Friday, January 02, 2004

It's Official...

...I'm a horrible blogger. Maybe it's because I've never warmed up to the term "blog". But it's probably just because I'm too busy/lazy/uncreative to write often, then too guilty/embarrassed to write when I haven't in a long time.

I'm also a little annoyed by New Year's resolutions. Why wait for an arbitrary date to decide to improve yourself? I guess if that's what it takes for some people, then so be it. For me, I expect whatever good habits I have will continue, and the bad ones will drag on as well. IF that changes with the new year it will be entirely coincidental.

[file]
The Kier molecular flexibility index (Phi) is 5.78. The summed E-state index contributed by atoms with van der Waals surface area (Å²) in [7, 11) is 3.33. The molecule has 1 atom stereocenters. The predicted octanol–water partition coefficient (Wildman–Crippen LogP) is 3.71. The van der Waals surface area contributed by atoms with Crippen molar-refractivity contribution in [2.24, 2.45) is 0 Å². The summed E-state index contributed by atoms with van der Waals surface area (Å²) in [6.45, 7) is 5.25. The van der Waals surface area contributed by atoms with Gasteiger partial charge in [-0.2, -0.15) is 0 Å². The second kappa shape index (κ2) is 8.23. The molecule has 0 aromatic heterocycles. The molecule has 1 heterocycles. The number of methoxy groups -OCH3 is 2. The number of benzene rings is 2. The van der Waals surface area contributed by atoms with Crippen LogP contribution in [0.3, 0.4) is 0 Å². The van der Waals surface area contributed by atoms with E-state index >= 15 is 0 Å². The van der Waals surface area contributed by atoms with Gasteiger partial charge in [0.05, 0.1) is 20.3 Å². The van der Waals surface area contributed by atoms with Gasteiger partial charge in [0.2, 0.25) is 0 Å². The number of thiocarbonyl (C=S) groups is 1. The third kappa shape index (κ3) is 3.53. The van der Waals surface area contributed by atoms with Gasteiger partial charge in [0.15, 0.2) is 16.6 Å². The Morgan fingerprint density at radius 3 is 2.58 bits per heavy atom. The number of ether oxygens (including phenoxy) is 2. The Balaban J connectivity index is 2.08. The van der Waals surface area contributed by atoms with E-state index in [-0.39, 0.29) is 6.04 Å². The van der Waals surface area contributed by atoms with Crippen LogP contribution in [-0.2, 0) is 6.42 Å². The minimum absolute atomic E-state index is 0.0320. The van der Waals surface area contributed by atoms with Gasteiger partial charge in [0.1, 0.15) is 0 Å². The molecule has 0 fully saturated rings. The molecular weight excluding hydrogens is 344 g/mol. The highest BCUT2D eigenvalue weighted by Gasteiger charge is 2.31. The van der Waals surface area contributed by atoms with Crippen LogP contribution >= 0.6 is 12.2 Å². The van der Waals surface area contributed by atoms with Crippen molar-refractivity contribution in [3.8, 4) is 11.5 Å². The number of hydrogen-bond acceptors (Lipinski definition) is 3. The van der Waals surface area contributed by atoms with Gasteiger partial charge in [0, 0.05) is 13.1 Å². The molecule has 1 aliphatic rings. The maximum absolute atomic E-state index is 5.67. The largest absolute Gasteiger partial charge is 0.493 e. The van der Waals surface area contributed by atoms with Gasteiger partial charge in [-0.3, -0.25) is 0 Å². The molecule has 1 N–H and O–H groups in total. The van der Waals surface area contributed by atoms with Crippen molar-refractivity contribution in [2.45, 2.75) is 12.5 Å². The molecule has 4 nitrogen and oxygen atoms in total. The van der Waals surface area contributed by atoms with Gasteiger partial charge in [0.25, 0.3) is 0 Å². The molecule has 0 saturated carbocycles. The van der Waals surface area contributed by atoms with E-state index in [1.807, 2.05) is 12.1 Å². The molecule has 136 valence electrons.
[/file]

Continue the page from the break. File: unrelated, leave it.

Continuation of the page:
I finally finished reading Walt Unsworth's "Everest: The Mountaineering History". In a previous post I had accidentally referred to it as "A Mountaineering History", but it's definitely "The", as in the "Big The", meaning I can't imagine another single book containing more breadth and depth on the subject. Last night I picked up Ed Webster's " Snow in the Kingdom: My Storm Years on Everest". My first impression of the book is that it weighs more than any other book it's size, due to its almost 600 pages of glossy photographic paper. It covers an expedition I know practically nothing about (even after reading the Unsworth book) and it's said to be one of the best-written climbing books of recent times. My reading will slow down again Monday when school starts, but a few pages a night is better than none.